[13sequel] 15perlun commented on issue #1368: > I don't think it makes sense to have a .rubocop.yml file considering that Sequel development doesn't use rubocop.... 02https://git.io/vHCIV
[13sequel] 15iamhabbeboy commented on issue #368: This is great, you are so wonderful. You solve my biggest problem 02https://git.io/vHCCu
I want to create a foreign key constraint which sets the referenced columns explicitly, rather than just assuming the primary key is referenced. This is possible at lest in postgres with the syntax `ADD CONSTRAINT foo FOREIGN_KEY (source_id, source_type) REFERENCES sources (id, type)`, but I can’t figure out how to specify this in Sequel. Do I need to drop down to raw SQL for this?
I have an array of ranges [(8..12), (13..18)] that I wrote a serializer for. However, when tyring to use the serializer, I get: Sequel::Error: can't express 8..12 as a SQL literal. my serializer seems to work fine with a an array. Why not arrays of arrays?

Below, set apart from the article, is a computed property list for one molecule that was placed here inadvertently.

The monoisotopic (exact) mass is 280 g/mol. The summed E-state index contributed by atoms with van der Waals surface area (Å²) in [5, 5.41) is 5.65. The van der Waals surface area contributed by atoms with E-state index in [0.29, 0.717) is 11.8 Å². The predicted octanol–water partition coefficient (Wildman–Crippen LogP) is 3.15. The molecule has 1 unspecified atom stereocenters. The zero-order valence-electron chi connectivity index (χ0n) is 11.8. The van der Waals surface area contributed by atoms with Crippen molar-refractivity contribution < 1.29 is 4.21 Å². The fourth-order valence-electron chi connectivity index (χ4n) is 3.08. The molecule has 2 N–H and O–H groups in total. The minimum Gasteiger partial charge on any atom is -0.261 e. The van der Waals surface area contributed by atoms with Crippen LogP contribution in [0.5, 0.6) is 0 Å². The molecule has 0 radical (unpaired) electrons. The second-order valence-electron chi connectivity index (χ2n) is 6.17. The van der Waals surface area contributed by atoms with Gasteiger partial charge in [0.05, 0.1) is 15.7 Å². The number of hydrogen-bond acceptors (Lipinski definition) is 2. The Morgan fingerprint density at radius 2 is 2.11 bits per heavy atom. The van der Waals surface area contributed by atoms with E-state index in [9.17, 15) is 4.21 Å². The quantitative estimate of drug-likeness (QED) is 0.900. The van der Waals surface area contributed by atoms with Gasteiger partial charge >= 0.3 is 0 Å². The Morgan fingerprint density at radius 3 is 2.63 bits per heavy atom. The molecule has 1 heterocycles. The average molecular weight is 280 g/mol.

"However, if all members of the array are arrays with two members, then the array is treated like a hash:
perhaps that's it
can I disable that somehow?
instead of a serializer, can I overwrite the getter and setter for just that value?
[13sequel] 15jeremyevans commented on issue #1368: Automated style checkers lead to a focus on how the code looks, as opposed to how it works. Every development tool added is a barrier to contribution. I don't feel the trade off is worth it. 02https://git.io/vHCbo
eydaimon: You have to wrap such arrays in an Sequel::SQL::ValueList so they are not interpreted as condition specifiers, or override Sequel.condition_specifier?
so Model.new :field => Sequel::SQL::ValueList([(8..12), (13..18)]) ?
I don't know how I can override that one.
guess it needed a .new
tried that and still got an error
there's no hook I can use which happens before that stage in the process?
eydaimon: Possibly Dataset#literal_array_append and Dataset#filter_expr
jeremyevans: Am I wrong to assume `eager :some_name, [list_of_associations]` would work in anonymous usage of Model.dataset_module ?
Actually it does, but it seems to be related to my use of #each at the end of the method chain. Hm.
Looks like eager_each is what I need.
Or just calling `all` before `each`. LOL.
yeah, it's a shame that you have to remember that "all" yourself, otherwise it'll break and not throw an error
quite a wart in the API that's otherwise nearing perfection... :)